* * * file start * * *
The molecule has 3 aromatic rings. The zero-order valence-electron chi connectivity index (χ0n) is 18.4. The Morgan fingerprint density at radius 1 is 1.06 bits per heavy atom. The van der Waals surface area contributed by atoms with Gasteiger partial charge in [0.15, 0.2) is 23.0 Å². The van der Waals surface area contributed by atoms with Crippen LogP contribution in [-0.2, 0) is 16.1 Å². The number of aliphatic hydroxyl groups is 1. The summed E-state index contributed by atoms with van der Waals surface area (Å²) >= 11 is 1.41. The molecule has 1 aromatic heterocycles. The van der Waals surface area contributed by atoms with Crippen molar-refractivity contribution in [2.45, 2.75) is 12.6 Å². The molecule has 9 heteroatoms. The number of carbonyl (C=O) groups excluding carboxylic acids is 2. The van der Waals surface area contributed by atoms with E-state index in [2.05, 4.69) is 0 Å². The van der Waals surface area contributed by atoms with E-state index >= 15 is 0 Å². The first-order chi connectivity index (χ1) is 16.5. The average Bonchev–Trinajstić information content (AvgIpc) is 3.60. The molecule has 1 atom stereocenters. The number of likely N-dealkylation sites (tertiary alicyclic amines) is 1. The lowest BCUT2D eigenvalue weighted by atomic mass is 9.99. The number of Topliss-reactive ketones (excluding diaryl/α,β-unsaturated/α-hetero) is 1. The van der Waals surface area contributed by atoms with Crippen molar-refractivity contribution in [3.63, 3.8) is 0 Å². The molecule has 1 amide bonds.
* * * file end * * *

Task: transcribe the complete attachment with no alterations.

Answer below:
The molecule has 3 aromatic rings. The zero-order valence-electron chi connectivity index (χ0n) is 18.4. The Morgan fingerprint density at radius 1 is 1.06 bits per heavy atom. The van der Waals surface area contributed by atoms with Gasteiger partial charge in [0.15, 0.2) is 23.0 Å². The van der Waals surface area contributed by atoms with Crippen LogP contribution in [-0.2, 0) is 16.1 Å². The number of aliphatic hydroxyl groups is 1. The summed E-state index contributed by atoms with van der Waals surface area (Å²) >= 11 is 1.41. The molecule has 1 aromatic heterocycles. The van der Waals surface area contributed by atoms with Crippen molar-refractivity contribution in [2.45, 2.75) is 12.6 Å². The molecule has 9 heteroatoms. The number of carbonyl (C=O) groups excluding carboxylic acids is 2. The van der Waals surface area contributed by atoms with E-state index in [2.05, 4.69) is 0 Å². The van der Waals surface area contributed by atoms with E-state index >= 15 is 0 Å². The first-order chi connectivity index (χ1) is 16.5. The average Bonchev–Trinajstić information content (AvgIpc) is 3.60. The molecule has 1 atom stereocenters. The number of likely N-dealkylation sites (tertiary alicyclic amines) is 1. The lowest BCUT2D eigenvalue weighted by atomic mass is 9.99. The number of Topliss-reactive ketones (excluding diaryl/α,β-unsaturated/α-hetero) is 1. The van der Waals surface area contributed by atoms with Crippen molar-refractivity contribution in [3.63, 3.8) is 0 Å². The molecule has 1 amide bonds.